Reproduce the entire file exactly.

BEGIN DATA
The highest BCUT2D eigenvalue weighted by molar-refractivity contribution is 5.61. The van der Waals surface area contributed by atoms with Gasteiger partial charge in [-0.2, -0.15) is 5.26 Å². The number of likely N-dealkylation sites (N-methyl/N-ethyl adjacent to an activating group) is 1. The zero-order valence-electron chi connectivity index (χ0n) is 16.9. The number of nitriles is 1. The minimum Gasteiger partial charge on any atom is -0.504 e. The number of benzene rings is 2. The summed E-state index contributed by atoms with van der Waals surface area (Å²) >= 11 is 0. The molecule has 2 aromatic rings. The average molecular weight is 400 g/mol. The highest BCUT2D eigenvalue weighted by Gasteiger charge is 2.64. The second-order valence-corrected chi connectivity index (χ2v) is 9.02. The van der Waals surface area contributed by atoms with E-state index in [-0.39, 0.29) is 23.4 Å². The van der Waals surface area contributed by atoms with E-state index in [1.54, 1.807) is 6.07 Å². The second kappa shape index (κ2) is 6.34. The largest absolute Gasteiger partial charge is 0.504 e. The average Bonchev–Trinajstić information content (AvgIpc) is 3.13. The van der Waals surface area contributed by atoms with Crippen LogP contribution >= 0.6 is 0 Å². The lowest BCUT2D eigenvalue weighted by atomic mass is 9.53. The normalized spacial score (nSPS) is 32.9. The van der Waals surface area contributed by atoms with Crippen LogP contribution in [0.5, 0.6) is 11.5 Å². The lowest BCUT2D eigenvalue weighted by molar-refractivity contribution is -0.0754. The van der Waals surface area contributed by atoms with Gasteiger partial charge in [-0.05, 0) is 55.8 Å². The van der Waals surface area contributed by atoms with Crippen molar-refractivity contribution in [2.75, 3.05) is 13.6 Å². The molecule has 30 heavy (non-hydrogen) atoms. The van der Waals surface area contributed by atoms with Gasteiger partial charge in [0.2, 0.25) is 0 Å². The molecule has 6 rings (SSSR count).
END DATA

The highest BCUT2D eigenvalue weighted by molar-refractivity contribution is 5.61. The van der Waals surface area contributed by atoms with Gasteiger partial charge in [-0.2, -0.15) is 5.26 Å². The number of likely N-dealkylation sites (N-methyl/N-ethyl adjacent to an activating group) is 1. The zero-order valence-electron chi connectivity index (χ0n) is 16.9. The number of nitriles is 1. The minimum Gasteiger partial charge on any atom is -0.504 e. The number of benzene rings is 2. The summed E-state index contributed by atoms with van der Waals surface area (Å²) >= 11 is 0. The molecule has 2 aromatic rings. The average molecular weight is 400 g/mol. The highest BCUT2D eigenvalue weighted by Gasteiger charge is 2.64. The second-order valence-corrected chi connectivity index (χ2v) is 9.02. The van der Waals surface area contributed by atoms with E-state index in [-0.39, 0.29) is 23.4 Å². The van der Waals surface area contributed by atoms with E-state index in [1.54, 1.807) is 6.07 Å². The second kappa shape index (κ2) is 6.34. The largest absolute Gasteiger partial charge is 0.504 e. The average Bonchev–Trinajstić information content (AvgIpc) is 3.13. The van der Waals surface area contributed by atoms with Crippen LogP contribution >= 0.6 is 0 Å². The lowest BCUT2D eigenvalue weighted by atomic mass is 9.53. The normalized spacial score (nSPS) is 32.9. The van der Waals surface area contributed by atoms with Crippen LogP contribution in [0.5, 0.6) is 11.5 Å². The lowest BCUT2D eigenvalue weighted by molar-refractivity contribution is -0.0754. The van der Waals surface area contributed by atoms with Gasteiger partial charge in [-0.05, 0) is 55.8 Å². The van der Waals surface area contributed by atoms with Crippen molar-refractivity contribution in [2.75, 3.05) is 13.6 Å². The molecule has 30 heavy (non-hydrogen) atoms. The van der Waals surface area contributed by atoms with Gasteiger partial charge in [0.2, 0.25) is 0 Å². The molecule has 6 rings (SSSR count).